New Delhi |
For example, chunchuni is dried and salted beef which is stored sometimes for an entire year, and consumed when families have no money to vegetables. Kandawani is a dish made with only onions, with a similar philosophy: to be made when nothing else is available. “Rakti might sound gross to you but is quite nutritious. It is made of coagulated chunks of cattle blood. No part of the was wasted,” says Thosar, whose family is from Rohkal village in Osmanabad district’s Paranda Taluka, and who belongs to the Mahar community. Dalits possess their own distinct culinary traditions, she says, but they never figure in any cookbooks, “which only mention upper-caste recipes”.
The book acknowledges that was to the concept of untouchability as the Brahminical order first decided who would eat what, and later made it a mark of pure and impure status.
The probable history of why Dalits took to beef lies in the upper-caste Hindu’s aversion to meat as he began to afford a of vegetables and products. For Dalits, who couldn’t buy richer meats like chicken or mutton, beef remained a staple. “Often it would be the dried meat of dead and decaying cattle. One cooked liver or innards which came at one-third the price. These are fatty portions and require less oil to cook too. For a woman like Ratikar, who gets Rs 50 a day can only spend Rs 40 once in a week to buy beef innards, any other meat is unthinkable,” says Thosar.
The Ingles live in a mixed colony. Here, the mostly fisherfolk Dalit community cohabit with the Qureshi butchers and meat handlers working at the abattoir across the street. The Ingles would buy beef twice a week, mostly at a discounted rate, from their neighbours. While the market rates were Rs 140 a kg, the Ingles would get fresh beef from the abattoir at Rs 100 a kg.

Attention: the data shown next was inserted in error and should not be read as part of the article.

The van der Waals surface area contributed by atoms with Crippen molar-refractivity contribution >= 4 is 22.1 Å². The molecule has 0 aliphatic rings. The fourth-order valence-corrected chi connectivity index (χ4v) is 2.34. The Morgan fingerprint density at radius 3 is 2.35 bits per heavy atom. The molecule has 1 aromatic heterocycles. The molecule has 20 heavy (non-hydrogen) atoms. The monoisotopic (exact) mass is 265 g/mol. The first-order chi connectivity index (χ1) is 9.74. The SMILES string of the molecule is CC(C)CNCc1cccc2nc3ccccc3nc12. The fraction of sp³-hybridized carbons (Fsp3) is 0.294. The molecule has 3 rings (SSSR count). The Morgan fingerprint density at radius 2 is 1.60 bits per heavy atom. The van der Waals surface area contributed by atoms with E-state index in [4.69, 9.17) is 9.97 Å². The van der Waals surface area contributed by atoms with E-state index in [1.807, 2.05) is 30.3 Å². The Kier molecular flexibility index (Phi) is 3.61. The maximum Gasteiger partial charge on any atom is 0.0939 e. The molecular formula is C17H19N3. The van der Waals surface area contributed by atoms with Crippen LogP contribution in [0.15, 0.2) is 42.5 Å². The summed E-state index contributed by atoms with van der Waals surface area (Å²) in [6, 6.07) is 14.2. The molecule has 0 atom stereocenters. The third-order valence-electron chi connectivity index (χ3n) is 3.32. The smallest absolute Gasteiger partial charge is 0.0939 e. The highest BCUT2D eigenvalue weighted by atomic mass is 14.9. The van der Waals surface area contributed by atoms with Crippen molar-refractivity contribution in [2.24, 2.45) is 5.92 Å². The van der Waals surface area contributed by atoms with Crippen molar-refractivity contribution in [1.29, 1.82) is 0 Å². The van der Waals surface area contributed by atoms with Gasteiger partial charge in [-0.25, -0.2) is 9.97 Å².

“We bought beef, because it is tastier and relatively cheaper,” says Lalita, who sells fish at the docks. “Now, we bring home more prawns and Bombay Duck to compensate,” she says. More than the dish, the Ingles say, the grim mood at their neighbours’ makes them wish the ban would be repealed. “Chalo, in desperation, we can manage with dal-chawal also. But for our friends, it is a question of their livelihood,” says Sagar Ingle, Lalita’s 22-year-old son.
Thosar believes the ban on beef (except meat from water buffaloes) in Maharashtra will spell disaster for the community. “Imagine the chief protein source vanishes from your diet. Soon prices of water buffalo will go up too. Will they be able to afford it?” she says.
But April 1 was a special day for the Ingles. Their neighbours and close friends wereback on duty at the abattoir. “It’s twice the excitement today. Our neighbours have got their jobs back and we will get beef tonight,” says Sagar, referring to the Qureshi community returning to their jobs, this time culling only water buffaloes. “Just yesterday, my father who cannot live without beef, planned to go to Mumbra. He heard they were selling beef there. Legal or illegal, my father did not care. That’s how much he misses it,” he says.
For one night, at least, the smell of beef curry would waft through this lane